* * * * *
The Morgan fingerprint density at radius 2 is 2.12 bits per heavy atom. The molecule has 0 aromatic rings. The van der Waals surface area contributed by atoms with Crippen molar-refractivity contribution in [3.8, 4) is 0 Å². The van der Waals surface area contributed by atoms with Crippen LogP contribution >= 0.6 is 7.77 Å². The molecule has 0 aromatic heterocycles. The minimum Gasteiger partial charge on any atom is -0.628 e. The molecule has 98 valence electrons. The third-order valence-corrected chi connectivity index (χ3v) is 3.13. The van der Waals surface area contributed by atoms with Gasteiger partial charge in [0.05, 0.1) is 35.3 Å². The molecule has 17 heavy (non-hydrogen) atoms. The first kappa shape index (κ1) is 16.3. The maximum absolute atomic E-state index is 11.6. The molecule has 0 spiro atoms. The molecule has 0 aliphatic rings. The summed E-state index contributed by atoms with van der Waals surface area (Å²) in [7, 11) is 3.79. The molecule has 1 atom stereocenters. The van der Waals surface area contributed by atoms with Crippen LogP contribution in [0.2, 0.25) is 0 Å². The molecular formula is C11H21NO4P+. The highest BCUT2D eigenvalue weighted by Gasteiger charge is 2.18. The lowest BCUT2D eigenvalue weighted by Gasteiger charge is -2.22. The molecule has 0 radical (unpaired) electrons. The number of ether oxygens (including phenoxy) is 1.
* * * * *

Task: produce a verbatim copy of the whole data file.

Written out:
The Morgan fingerprint density at radius 2 is 2.12 bits per heavy atom. The molecule has 0 aromatic rings. The van der Waals surface area contributed by atoms with Crippen molar-refractivity contribution in [3.8, 4) is 0 Å². The van der Waals surface area contributed by atoms with Crippen LogP contribution >= 0.6 is 7.77 Å². The molecule has 0 aromatic heterocycles. The minimum Gasteiger partial charge on any atom is -0.628 e. The molecule has 98 valence electrons. The third-order valence-corrected chi connectivity index (χ3v) is 3.13. The van der Waals surface area contributed by atoms with Gasteiger partial charge in [0.05, 0.1) is 35.3 Å². The molecule has 17 heavy (non-hydrogen) atoms. The first kappa shape index (κ1) is 16.3. The maximum absolute atomic E-state index is 11.6. The molecule has 0 spiro atoms. The molecule has 0 aliphatic rings. The summed E-state index contributed by atoms with van der Waals surface area (Å²) in [7, 11) is 3.79. The molecule has 1 atom stereocenters. The van der Waals surface area contributed by atoms with Crippen LogP contribution in [0.2, 0.25) is 0 Å². The molecular formula is C11H21NO4P+. The highest BCUT2D eigenvalue weighted by Gasteiger charge is 2.18. The lowest BCUT2D eigenvalue weighted by Gasteiger charge is -2.22. The molecule has 0 radical (unpaired) electrons. The number of ether oxygens (including phenoxy) is 1.